Summer sunshine pulsed down into Jane’s back garden, forcing sweat from every pore in her body. She brushed hair from her face and then began fastening jewels into the worn treads of a tyre. Glass jewels, mother of pearl and other seashell jewels she’d gathered from the beaches she and Percy had visited. Then she filled the centre of the tyre with garden soil, planted daffodil and bluebell bulbs round the edge. Spring had been their favourite season. Warm, but not too warm. Neither of them liked to get overly hot. They’d been a perfect pair, always in full agreement. Never a cross word.
Every spring, the bulbs would grow into magnificent yellows and majestic blues. The colours would remind her of their times together, driving down to Cornwall, up to Wales, and to Scotland with its abundant purple heather.
Maybe she should add heather? She shook her head. It wouldn’t work with the bulbs. Sensible to stick to spring and not venture into the heat of summer.
On top of the tyre, with its planted bulbs, she placed a steering wheel to support the tall, graceful flowers. And – she couldn’t resist it – a wing mirror with spidery cracks crawling across its face. An eye, for reflecting and for reflection, Percy would have appreciated that. Also, this token of her respect and her admiration for his steadfast loyalty and his love.
Together, they had driven thousands upon thousands of miles. Percy had been, she didn’t like to admit it, but, okay, a good twenty years older than her, but never had she felt the need to mention his age.
A tear trickled down her face. She loved Percy, and he’d loved travelling. But now he was gone. She’d given him dignity with a monument in pride of place at the centre of her lawn, and that gave her comfort. She’d light a candle for him at night for as long as she could, but glaucoma was eating up her vision. She hadn’t many sighted years left. No longer could she drive, not that she wanted to go anywhere without Percy.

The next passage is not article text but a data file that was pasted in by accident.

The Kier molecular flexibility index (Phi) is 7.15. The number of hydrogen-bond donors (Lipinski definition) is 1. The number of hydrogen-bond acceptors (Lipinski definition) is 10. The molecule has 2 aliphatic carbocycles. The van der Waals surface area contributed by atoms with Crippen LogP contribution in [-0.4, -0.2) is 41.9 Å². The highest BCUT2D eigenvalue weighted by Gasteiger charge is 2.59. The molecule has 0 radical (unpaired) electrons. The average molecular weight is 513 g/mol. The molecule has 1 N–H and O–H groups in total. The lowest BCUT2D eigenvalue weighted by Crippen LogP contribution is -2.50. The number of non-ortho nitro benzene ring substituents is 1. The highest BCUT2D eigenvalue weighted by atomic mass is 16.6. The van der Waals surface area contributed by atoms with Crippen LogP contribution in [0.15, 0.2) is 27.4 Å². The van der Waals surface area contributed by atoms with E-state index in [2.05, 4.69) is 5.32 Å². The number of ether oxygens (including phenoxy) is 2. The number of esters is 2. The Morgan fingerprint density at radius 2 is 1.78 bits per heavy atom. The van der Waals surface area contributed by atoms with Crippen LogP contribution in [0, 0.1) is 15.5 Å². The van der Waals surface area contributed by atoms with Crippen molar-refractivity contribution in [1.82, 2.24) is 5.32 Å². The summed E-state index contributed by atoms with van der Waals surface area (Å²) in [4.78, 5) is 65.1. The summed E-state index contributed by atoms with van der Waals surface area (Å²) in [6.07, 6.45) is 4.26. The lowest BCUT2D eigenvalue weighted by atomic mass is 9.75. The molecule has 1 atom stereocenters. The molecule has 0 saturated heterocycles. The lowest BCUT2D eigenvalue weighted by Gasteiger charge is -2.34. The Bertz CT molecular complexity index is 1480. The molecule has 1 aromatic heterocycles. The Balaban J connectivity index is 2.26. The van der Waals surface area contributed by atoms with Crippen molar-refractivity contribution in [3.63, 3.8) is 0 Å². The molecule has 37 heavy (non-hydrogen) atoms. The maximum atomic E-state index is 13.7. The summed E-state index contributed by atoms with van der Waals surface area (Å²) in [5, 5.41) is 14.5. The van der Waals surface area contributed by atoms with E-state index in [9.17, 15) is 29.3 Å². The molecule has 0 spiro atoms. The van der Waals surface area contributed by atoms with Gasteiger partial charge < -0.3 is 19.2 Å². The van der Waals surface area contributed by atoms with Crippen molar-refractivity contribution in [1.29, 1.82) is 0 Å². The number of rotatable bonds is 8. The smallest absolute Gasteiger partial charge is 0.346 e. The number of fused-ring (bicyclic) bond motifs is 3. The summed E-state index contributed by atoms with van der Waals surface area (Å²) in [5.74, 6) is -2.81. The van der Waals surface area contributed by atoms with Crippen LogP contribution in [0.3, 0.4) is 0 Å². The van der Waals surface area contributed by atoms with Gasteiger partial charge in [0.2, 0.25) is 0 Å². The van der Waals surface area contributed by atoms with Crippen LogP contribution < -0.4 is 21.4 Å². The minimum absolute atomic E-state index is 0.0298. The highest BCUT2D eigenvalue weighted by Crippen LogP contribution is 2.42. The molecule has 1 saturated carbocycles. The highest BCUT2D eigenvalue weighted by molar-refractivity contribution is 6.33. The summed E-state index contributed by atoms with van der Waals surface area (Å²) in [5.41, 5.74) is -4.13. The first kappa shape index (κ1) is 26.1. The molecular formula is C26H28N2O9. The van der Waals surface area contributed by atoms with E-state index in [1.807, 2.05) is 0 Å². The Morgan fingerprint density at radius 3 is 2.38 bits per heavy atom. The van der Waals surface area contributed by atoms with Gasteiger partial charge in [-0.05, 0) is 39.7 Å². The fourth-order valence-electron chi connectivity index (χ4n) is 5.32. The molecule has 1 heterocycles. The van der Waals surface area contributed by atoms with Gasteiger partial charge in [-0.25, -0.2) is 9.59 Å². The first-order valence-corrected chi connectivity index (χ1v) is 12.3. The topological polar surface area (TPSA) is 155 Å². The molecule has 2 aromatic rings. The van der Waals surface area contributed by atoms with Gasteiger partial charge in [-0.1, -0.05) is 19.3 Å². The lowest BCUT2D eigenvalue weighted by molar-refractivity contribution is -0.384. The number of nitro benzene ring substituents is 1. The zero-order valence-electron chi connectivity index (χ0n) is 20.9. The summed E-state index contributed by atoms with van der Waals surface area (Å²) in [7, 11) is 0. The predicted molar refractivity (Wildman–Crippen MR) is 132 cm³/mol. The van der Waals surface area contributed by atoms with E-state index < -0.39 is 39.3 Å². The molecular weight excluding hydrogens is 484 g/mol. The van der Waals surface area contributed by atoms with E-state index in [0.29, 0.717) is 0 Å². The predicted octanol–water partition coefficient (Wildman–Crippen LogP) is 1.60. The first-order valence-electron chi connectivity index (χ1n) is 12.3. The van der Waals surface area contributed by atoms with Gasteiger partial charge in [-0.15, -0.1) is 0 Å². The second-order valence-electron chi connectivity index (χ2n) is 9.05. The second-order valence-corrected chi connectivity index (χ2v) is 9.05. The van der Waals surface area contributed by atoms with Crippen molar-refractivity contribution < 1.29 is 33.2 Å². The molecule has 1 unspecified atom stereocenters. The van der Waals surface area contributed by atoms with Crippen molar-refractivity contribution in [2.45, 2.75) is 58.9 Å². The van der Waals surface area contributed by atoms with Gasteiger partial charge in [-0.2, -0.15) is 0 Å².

No-one else wanted him; nobody would take on a beaten up, no-salvageable-parts camper van, especially one with daffodils, bluebells and Hippy-Peace signs painted on the sides. Except for the crusher, that was. Recycling was driving up the price of scrap metal, she’d been told. The callousness had hurt but, for Percy’s sake, she’d smiled and taken the proffered money. Now she pressed it down, inside his tyre.
Poor, poor Percy. But the fifty-pound note was fine company for him. He couldn’t have asked for better soul mates than James Watt and Matthew Boulton.
Gillian (aka Gill) Ainsworth is a British writer who’s had stories published in the UK, Germany and the USA. For many years, she was a Senior Editor for Apex Magazine and the UK editor for Apex Book Company. Together with Jason Sizemore, she won a Bram Stoker Award nomination for their anthology, Aegri Somnia. Recently, three of her stories have appeared in AdHoc flash fiction, one story being voted the winner for that issue. Another of her stories, Chips, was a winner in the July Didcot Writers competition. She has also seen her story, The Pimple, online in 101 Words.